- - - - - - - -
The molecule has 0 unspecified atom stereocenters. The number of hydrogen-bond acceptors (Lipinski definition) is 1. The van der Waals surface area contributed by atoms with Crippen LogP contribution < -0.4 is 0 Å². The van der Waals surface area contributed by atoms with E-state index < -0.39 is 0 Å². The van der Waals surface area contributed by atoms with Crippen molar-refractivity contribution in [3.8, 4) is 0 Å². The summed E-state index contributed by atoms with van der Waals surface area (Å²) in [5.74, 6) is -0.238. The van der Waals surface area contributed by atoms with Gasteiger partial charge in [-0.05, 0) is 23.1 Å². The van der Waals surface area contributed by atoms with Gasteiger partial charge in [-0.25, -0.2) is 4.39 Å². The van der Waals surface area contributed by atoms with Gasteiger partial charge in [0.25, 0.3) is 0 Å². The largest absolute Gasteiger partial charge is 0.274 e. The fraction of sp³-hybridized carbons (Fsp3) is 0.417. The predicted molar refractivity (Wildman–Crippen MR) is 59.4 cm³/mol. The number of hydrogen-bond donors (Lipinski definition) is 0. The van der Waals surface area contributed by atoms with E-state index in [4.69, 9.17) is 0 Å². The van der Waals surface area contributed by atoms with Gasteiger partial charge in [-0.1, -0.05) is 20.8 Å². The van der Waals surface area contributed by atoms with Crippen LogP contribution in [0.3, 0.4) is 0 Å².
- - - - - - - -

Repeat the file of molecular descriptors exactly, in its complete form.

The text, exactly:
The molecule has 0 unspecified atom stereocenters. The number of hydrogen-bond acceptors (Lipinski definition) is 1. The van der Waals surface area contributed by atoms with Crippen LogP contribution < -0.4 is 0 Å². The van der Waals surface area contributed by atoms with E-state index < -0.39 is 0 Å². The van der Waals surface area contributed by atoms with Crippen molar-refractivity contribution in [3.8, 4) is 0 Å². The summed E-state index contributed by atoms with van der Waals surface area (Å²) in [5.74, 6) is -0.238. The van der Waals surface area contributed by atoms with Gasteiger partial charge in [-0.05, 0) is 23.1 Å². The van der Waals surface area contributed by atoms with Gasteiger partial charge in [-0.25, -0.2) is 4.39 Å². The van der Waals surface area contributed by atoms with Gasteiger partial charge in [0.25, 0.3) is 0 Å². The largest absolute Gasteiger partial charge is 0.274 e. The fraction of sp³-hybridized carbons (Fsp3) is 0.417. The predicted molar refractivity (Wildman–Crippen MR) is 59.4 cm³/mol. The number of hydrogen-bond donors (Lipinski definition) is 0. The van der Waals surface area contributed by atoms with E-state index in [4.69, 9.17) is 0 Å². The van der Waals surface area contributed by atoms with Gasteiger partial charge in [-0.1, -0.05) is 20.8 Å². The van der Waals surface area contributed by atoms with Crippen LogP contribution in [0.3, 0.4) is 0 Å².